MyRandomName: Well that sucks. Unemployed democrats are at the front of policy making then.
The Beatings Will Continue Until Morale Improves: Some of the recent legislation from the House of Representatives sounds like it was made out of tweets and Youtube comments.
Nicholas D. Wolfwood: Well, I guess that explains all the dumb@$$ trolls and alts on the Politics tab...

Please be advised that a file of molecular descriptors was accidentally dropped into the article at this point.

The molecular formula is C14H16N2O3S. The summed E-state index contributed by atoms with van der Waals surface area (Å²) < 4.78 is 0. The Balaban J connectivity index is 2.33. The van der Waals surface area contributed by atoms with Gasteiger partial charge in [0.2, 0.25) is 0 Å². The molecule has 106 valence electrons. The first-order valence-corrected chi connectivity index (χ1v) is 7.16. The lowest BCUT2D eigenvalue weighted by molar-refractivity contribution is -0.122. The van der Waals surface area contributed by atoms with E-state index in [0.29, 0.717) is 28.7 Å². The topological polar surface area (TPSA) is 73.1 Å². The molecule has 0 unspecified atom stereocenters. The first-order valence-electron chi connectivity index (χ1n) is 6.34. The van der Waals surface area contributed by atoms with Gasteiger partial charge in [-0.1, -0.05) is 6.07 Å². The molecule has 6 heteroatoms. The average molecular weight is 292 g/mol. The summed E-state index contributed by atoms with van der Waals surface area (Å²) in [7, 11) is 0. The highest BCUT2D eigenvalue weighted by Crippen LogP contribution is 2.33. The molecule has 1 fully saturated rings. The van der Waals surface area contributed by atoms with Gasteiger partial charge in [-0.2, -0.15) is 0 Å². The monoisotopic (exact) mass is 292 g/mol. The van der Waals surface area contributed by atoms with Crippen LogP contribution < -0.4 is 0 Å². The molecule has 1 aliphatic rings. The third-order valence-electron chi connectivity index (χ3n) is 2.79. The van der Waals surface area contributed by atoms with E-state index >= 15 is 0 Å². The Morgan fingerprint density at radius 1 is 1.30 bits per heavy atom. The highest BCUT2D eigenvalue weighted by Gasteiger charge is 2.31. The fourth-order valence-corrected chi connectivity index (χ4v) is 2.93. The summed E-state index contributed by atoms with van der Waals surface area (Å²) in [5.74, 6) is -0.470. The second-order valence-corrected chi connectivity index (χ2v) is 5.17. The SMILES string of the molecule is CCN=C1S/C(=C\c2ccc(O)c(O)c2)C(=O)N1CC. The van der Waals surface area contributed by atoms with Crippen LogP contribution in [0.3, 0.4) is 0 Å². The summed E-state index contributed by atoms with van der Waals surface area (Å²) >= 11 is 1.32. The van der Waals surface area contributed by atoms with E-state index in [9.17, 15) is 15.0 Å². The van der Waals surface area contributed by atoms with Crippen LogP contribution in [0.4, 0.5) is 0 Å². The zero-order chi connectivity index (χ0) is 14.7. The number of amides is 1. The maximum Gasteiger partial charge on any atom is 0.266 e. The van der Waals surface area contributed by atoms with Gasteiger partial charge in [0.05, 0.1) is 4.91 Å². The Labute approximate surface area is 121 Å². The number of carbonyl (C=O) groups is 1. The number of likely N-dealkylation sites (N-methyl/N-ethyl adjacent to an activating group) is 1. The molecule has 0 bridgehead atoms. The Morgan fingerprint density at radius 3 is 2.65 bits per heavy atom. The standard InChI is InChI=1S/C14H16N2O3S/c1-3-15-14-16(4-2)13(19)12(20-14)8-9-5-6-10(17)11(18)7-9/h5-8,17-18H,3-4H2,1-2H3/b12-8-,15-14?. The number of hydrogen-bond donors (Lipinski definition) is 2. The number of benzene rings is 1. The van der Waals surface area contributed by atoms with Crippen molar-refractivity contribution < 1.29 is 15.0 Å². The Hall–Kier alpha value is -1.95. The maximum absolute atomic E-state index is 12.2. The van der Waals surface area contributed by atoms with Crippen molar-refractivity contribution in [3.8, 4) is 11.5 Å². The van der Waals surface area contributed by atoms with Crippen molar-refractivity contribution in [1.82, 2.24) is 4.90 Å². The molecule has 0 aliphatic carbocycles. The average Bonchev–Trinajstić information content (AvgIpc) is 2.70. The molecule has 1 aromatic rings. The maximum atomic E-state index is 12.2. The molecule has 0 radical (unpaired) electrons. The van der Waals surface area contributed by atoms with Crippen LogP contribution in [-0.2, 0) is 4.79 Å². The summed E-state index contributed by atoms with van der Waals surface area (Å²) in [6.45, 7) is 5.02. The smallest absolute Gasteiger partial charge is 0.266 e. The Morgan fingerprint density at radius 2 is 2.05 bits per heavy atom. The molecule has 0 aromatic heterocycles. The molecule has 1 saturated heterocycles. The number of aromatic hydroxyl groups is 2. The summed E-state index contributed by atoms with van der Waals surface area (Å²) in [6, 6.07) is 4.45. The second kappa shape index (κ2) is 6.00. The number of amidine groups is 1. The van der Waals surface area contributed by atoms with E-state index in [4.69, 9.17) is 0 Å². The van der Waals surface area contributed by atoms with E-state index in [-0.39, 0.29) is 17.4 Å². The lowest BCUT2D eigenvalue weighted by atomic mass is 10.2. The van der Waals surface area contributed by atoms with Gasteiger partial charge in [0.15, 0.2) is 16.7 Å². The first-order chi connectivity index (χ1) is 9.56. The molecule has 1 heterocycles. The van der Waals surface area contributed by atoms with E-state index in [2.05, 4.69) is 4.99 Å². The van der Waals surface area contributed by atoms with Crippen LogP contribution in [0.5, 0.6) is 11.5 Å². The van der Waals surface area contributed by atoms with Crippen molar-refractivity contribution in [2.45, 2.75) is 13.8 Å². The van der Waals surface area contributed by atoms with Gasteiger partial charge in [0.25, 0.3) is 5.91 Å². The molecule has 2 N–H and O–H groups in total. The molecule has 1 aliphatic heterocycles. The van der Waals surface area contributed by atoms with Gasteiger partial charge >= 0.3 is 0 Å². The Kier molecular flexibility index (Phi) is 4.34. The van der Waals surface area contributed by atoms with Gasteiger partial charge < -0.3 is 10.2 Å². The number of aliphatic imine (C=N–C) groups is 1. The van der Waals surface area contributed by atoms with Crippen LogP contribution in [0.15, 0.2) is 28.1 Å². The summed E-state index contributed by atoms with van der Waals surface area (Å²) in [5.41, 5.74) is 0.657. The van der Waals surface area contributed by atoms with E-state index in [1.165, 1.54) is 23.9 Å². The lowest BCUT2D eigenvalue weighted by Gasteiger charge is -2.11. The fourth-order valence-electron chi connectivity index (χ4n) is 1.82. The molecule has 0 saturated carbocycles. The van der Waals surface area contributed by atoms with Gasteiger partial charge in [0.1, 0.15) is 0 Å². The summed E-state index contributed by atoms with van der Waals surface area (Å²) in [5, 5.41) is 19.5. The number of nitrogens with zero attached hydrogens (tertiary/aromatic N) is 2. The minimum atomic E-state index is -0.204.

MurphyMurphy: Nicholas D. Wolfwood: Well, I guess that explains all the dumb@$$ trolls and alts on the Politics tab...Your crazy if you don't think a lot of trolls aren't being paid to troll. Though I wouldn't go so far as to say it's as far as a majority (though if it's 1% or 15%, who the hell knows)There is a whole industry around it.They don't stop at buying the representatives, this is how they buy the actual votes.